But, he takes it too far when he quotes the Bible out of context so egregiously that I wonder if he even understands what he’s doing.  For him to try to put Jesus on a par with Buddha or Mohammad is laughable because Jesus left no room for Himself to be anything other than the Son of God.  He’s either the Messiah or He’s a lunatic, but there’s no way He was just some wise dude who left us a good example like so many other wise dudes.

Dan Brown is just so silly when he says the religious establishment has gotten the teachings of the Bible all wrong by asserting that their way is the only way to get to Heaven.  When Jesus says in John 14:6, “I am the way, the truth, and the life.  No one comes to the father except through me” He isn’t being coy.  He’s laying it out on the table, and there’s really no way to misunderstand that.

So this may be the end of the line for me.  If Dan Brown wants to write stories, I will read them.  If he’s going to keep getting up on increasingly larger soap boxes in an attempt to convince me that we are all gods, well, no thank you very much.  This mere human isn’t buying what he’s selling.

Book Review: Birthing From Within

Birthing From Within

I’ll be honest, I never really understood Birthing from Within.  I’d seen it recommended a million times over as the number-one-must-read-book-on-natural-childbirth, so it was actually the first one I checked out after I got my positive pregnancy test.

Then I opened it up and…I didn’t get it.  It was very focused on visualization of the birth.  My hopes for the birth, my vision of what it would feel like emotionally, that kind of thing.  It had activities in each chapter that required me to draw pictures of what I felt about birth and that is so not me it’s not even funny.

I was that kid in daycare who, during arts and crafts time, did the bare minimum creative output required so I could go back to reading books or pretending to be a horse running through the field (don’t laugh, it was actually a lot of fun, and since I didn’t have a real horse it was the best I could do).  I don’t really do drawing, my stick figures are so grotesque my four year old niece once remarked that she was proud of my good effort but that my drawing looked nothing like a human being.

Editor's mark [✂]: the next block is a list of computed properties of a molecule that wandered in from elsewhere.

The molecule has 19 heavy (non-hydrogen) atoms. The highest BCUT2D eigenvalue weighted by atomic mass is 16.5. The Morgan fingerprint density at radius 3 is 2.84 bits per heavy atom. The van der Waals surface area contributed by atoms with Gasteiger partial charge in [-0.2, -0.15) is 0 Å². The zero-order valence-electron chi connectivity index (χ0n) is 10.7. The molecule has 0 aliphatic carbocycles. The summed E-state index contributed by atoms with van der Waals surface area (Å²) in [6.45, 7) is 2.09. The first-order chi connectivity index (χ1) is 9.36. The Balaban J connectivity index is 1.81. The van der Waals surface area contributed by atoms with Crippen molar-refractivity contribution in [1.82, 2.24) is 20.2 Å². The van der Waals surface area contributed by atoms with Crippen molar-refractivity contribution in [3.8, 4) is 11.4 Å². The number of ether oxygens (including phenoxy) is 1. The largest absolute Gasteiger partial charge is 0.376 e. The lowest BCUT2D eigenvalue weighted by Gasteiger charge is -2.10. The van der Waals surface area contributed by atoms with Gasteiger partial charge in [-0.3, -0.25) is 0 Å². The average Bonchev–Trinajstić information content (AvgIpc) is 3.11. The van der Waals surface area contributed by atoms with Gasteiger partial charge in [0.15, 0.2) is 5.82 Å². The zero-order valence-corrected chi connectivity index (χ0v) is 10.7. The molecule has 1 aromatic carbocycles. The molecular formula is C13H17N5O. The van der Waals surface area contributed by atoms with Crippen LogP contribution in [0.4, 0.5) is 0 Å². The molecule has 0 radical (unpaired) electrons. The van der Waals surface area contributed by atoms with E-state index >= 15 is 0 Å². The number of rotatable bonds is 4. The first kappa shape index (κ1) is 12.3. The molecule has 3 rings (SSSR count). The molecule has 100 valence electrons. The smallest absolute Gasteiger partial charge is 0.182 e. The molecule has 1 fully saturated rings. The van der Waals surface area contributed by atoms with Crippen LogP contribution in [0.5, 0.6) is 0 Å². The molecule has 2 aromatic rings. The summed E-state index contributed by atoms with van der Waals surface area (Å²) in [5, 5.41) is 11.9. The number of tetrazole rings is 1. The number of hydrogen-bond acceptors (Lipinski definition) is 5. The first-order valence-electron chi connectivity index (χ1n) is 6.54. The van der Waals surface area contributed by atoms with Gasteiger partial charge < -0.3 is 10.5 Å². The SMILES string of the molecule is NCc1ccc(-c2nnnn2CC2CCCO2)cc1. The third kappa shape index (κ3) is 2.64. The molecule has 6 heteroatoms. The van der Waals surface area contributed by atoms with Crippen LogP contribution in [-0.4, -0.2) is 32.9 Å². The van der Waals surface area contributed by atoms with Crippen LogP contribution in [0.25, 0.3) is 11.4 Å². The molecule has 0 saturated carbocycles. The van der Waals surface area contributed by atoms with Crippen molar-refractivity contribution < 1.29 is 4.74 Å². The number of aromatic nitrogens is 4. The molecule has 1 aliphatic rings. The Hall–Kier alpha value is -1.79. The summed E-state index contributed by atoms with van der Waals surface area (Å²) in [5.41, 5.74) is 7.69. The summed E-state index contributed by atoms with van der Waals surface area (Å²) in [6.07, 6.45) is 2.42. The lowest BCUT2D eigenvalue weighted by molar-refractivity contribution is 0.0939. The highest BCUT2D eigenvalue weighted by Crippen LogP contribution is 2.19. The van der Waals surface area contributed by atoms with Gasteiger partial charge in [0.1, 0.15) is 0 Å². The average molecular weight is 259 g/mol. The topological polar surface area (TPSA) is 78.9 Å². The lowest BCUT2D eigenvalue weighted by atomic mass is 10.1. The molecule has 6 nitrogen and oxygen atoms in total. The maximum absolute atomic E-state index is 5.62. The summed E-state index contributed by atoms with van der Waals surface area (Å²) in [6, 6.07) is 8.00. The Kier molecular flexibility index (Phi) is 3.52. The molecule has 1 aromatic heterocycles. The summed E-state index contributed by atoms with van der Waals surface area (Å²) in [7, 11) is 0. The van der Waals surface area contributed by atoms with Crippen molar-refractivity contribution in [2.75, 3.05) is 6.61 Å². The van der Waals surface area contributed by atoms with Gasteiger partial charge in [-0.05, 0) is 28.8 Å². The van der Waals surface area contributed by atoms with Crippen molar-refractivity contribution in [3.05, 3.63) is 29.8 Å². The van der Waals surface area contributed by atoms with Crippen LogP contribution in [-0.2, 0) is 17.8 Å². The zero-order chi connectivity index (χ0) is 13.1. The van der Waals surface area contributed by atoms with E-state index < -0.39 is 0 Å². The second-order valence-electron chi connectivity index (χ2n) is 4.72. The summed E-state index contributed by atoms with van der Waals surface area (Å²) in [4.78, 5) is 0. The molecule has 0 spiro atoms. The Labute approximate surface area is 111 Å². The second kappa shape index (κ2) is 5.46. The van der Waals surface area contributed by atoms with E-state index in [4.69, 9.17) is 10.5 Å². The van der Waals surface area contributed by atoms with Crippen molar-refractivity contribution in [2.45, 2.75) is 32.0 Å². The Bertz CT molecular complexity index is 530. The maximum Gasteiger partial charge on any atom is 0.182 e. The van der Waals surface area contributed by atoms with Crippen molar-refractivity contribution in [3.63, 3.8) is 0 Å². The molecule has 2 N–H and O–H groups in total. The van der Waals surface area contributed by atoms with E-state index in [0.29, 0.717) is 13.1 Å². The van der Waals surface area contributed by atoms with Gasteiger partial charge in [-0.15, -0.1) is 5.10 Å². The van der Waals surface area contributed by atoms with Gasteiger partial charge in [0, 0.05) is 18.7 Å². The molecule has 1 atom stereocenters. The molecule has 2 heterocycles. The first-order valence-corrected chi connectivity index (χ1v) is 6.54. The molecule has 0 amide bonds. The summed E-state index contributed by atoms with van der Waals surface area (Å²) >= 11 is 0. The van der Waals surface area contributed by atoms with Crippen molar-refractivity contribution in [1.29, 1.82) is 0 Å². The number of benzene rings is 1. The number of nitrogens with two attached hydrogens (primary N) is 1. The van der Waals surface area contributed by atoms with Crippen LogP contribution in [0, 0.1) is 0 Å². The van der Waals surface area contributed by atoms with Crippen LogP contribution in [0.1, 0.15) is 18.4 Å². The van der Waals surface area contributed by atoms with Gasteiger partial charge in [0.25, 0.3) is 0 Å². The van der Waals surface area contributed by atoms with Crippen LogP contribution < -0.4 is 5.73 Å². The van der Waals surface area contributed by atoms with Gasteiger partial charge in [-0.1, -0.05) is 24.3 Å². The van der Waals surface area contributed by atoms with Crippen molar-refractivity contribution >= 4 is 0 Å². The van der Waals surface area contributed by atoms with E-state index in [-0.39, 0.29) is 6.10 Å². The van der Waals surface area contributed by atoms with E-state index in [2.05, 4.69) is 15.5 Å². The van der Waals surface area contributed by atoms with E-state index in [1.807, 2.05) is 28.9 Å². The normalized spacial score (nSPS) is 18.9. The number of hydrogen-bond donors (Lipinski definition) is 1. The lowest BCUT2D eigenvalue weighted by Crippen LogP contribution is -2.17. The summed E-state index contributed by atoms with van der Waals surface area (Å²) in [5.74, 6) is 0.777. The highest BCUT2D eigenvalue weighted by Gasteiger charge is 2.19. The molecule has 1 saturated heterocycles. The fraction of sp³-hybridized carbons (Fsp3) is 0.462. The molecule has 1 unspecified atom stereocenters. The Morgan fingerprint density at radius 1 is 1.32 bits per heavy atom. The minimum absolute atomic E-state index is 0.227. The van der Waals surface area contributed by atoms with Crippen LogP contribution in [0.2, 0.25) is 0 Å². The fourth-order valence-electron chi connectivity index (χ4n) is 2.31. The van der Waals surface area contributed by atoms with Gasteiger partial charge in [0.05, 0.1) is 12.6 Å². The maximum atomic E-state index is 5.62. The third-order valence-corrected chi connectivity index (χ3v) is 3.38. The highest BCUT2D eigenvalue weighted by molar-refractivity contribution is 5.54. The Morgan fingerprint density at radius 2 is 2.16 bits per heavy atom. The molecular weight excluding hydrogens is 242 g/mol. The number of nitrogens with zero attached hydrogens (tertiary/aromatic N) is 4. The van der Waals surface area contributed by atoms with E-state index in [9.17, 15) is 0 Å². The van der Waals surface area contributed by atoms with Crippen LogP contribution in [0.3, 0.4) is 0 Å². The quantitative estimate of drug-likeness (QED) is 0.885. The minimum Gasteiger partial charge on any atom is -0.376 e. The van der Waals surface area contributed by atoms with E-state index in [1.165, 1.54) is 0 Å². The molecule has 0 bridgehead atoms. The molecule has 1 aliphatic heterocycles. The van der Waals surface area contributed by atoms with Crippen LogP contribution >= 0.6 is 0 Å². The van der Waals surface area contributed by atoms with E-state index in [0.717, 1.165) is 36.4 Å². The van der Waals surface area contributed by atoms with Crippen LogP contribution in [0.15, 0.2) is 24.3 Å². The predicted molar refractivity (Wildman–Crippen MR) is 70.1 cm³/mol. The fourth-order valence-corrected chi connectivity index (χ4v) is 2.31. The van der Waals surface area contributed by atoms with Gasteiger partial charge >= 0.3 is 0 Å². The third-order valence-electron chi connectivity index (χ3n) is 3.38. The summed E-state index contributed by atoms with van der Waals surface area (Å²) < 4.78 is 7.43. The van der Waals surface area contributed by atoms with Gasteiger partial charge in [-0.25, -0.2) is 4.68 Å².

For this book to expect me to express myself through drawing was laughable to begin with.  But then it took it a step further by asking me to sit and spend time contemplating what my hopes for the birth were, and imagine how I might feel.  How I visualized birth.

I’d never had a baby before, so for me to try to sit down and figure out how it might make me feel was completely unrealistic.  I have a fantastic imagination, but this was pushing it.  There’s no way I could have ever imagined reaching a point in my labor where time ceased to exist, where the gap between contractions would stretch for years, where I would cease to exist completely while the contraction hit me like a lightning strike.  I had no way of conceptualizing the incredible feeling of pushing Aidan’s head out, when it felt like I was literally giving birth to a planet.

As a childbirth newb, I was looking for boots-on-the-ground information about what labor would be like, what to expect, how to prepare.  This book was asking me to get in touch with the emotions surrounding birth, but I didn’t have any yet so I didn’t find it particularly helpful.

I discussed the book with one of my midwives once, and she nodded and said the book seemed most helpful to moms who had already had babies and were maybe recovering from a traumatic first birth experience.  This makes sense to me.  If my first birth had been traumatic, I could easily see wanting to sift through those emotions before embarking on my next labor adventure.